Andy Warhol |1928 - 1987 , Born in Pittsburgh, United States

From a modest family originally from Slovakia, Andrew Warhol began studying graphic design in Pittsburgh in 1945, graduating in 1949. He then settled in New York, working as an illustrator for magazines such as Vogue and The New Yorker. Inspired by Pop Art, he began painting his first canvases of Popeye and Dick Tracy before turning in 1963 to the photographic silkscreen printing technique used in the advertising industry. This process, which involved mechanically transferring an image onto canvas, reducing it to its essential qualities, allowed him to work towards his main objective, where the ideal was identical reproduction.

It was taking part in a major exhibition of pop art and Nouveau Réalisme with Roy Lichtenstein that brought his art to the public's attention; in 1965 he made an official announcement that he was giving up making pictures to concentrate on making films, but he never did stop. The fundamental themes that concerned Andy Warhol were the image, its power within the consumerist society and its relationship with death. On 3 June 1968 he narrowly avoided death when Valerie Solanas, a militant feminist, emptied the cartridge of a gun on him in the lobby of his studio, the Factory. After this experience, he started his series of celebrity portraits that included Mick Jagger, Calvin Klein, Mao...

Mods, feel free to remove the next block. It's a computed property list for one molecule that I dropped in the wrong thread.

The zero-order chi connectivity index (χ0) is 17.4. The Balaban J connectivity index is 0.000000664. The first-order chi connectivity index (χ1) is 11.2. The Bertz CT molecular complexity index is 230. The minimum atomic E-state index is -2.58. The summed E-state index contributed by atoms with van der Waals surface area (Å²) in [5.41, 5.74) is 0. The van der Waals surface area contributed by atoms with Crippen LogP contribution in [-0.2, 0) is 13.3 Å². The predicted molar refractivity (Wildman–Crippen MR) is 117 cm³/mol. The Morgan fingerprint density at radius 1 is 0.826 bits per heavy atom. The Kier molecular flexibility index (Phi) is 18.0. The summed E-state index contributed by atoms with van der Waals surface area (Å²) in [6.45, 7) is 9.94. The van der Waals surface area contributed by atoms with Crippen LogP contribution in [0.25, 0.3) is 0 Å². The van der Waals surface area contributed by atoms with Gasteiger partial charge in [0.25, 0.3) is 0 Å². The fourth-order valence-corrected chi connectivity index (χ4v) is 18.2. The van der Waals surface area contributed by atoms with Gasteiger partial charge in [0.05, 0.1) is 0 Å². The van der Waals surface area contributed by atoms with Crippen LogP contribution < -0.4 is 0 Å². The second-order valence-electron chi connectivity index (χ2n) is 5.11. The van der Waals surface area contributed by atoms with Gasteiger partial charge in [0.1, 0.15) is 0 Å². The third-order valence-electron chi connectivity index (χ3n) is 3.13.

He died aged 58 years, and his work, where the repetition of images often referred to his own demise, are represented in major museums and galleries around the world.

  • Two White Mona Lisa 1980
  • Mao 1973
  • Lénine 1986